Total RNA was extracted using the ReliaPrep™ RNA Miniprep Systems Kit (Promega, Madison, WI) according to the manufacturer’s instructions. The obtained RNA was subjected to spectrophotometric quantification with Nanodrop 1000 (Thermo Fisher Scientific, Waltham, MA) and only samples with an A260/A280 ratio higher than 1.8 were used. RNA integrity was analyzed by automated electrophoresis in the Agilent 2100 TapeStation Bioanalyzer (Agilent Technologies, Santa Clara, CA). Samples with RIN above 7.2 were included in this study. Synthesis of cDNA by reverse transcriptase was carried out using the IMProm-II Reverse Transcription System (Promega, Madison, WI). Gene expression analysis was performed using TaqMan specific assays for Scn9a (Rn00591020_ml), Scn10A (Rn00568398_ml) and TATA box protein/TBP (Rn01455646_ml, Thermo Fisher Scientific, Waltham, MA) as control. Results were obtained with the Ct methodology and expressed as arbitrary units.

Statistical analysis

All behavioural analyses were performed using Prism 4.0 software (GraphPad Software, Inc., USA). Data normality was assessed using the Kolmogorov–Smirnov test. The graphs present the data presented as median, lower and upper quartile. The variance in the results obtained in the behavioural tests and in gene expression analyses as a function of time was evaluated by the Kruskal–Wallis test, while the differences between the groups were determined by the Mann–Whitney test for each time point. A p value < 0.05 was considered statistically significant.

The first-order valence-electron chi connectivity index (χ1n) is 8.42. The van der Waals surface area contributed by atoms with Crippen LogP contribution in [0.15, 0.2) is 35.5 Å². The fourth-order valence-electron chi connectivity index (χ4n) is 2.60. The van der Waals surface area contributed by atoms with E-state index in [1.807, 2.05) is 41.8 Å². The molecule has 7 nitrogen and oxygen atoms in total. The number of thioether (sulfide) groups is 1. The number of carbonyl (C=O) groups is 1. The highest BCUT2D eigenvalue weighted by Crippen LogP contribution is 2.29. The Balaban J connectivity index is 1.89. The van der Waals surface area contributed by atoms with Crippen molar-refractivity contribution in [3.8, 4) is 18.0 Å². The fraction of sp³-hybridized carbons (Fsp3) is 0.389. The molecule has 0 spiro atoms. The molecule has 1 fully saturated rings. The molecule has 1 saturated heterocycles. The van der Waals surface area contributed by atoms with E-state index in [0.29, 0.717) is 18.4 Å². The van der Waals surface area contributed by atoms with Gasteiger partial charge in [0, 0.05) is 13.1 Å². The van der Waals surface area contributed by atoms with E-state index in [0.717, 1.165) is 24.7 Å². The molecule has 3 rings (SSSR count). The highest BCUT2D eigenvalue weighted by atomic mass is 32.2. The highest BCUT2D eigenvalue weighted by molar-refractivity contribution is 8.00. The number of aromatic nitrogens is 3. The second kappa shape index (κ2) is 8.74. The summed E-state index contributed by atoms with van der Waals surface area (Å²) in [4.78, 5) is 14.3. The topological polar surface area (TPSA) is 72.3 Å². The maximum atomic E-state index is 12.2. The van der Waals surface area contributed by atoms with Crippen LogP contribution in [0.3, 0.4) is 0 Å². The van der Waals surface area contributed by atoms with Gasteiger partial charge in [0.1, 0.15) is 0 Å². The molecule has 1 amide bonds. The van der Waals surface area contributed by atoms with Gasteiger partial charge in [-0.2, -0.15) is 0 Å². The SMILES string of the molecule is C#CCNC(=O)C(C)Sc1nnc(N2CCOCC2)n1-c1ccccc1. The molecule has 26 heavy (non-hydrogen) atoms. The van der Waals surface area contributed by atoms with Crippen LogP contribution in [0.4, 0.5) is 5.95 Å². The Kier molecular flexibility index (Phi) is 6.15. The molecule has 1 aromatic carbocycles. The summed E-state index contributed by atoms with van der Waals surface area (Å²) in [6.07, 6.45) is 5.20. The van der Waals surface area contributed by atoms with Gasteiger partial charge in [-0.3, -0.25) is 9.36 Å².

Evoked pain (paw withdrawal threshold)

After implementation of the postoperative pain model by plantar incision, both groups developed mechanical hyperalgesia and exhibited a reduced paw withdrawal threshold, which reached its lowest analyzed value at 2 h (median values: 15.2 vs 24.1 for the Flutamide and the Control groups, respectively). The pain threshold for paw withdrawal was significantly lower than PRE at 2 h and on D1, D2, D3 and D7 for both groups (Fig. 2).

Fig. 2

Pattern of the paw withdrawal threshold in Flutamide-treated and Control rats. The data were analyzed using the Mann–Whitney test and are presented as median, lower and upper quartile. *p < 0.05 versus Control group

All animals progressively recovered from hyperalgesia; however, they did not recover their pre-incision status until the seventh postoperative day. Of note, rats treated with flutamide developed lower pain threshold for paw withdrawal than control animals on D1, D2, D3 and D7 (Fig. 2).

Evaluation of spontaneous pain (Guarding Pain Test)

The animals avoided touching the bars of the cage floor more frequently after plantar incision in both groups, and this behaviour was most evident in the assessment performed 2 h after surgery. The Guarding Pain Test median scores reached 18 and 14 for the rats treated with flutamide and the control rats, respectively. Analysis of variance showed that such scores were influenced by treatment with flutamide (H = 88.9 and p < 0.0001). Treated rats displayed significantly higher scores than non-treated animals throughout the evaluation period at 2 h, D3 and D7, with trends in the same direction on D1 and D2 (Fig. 3).

Fig. 3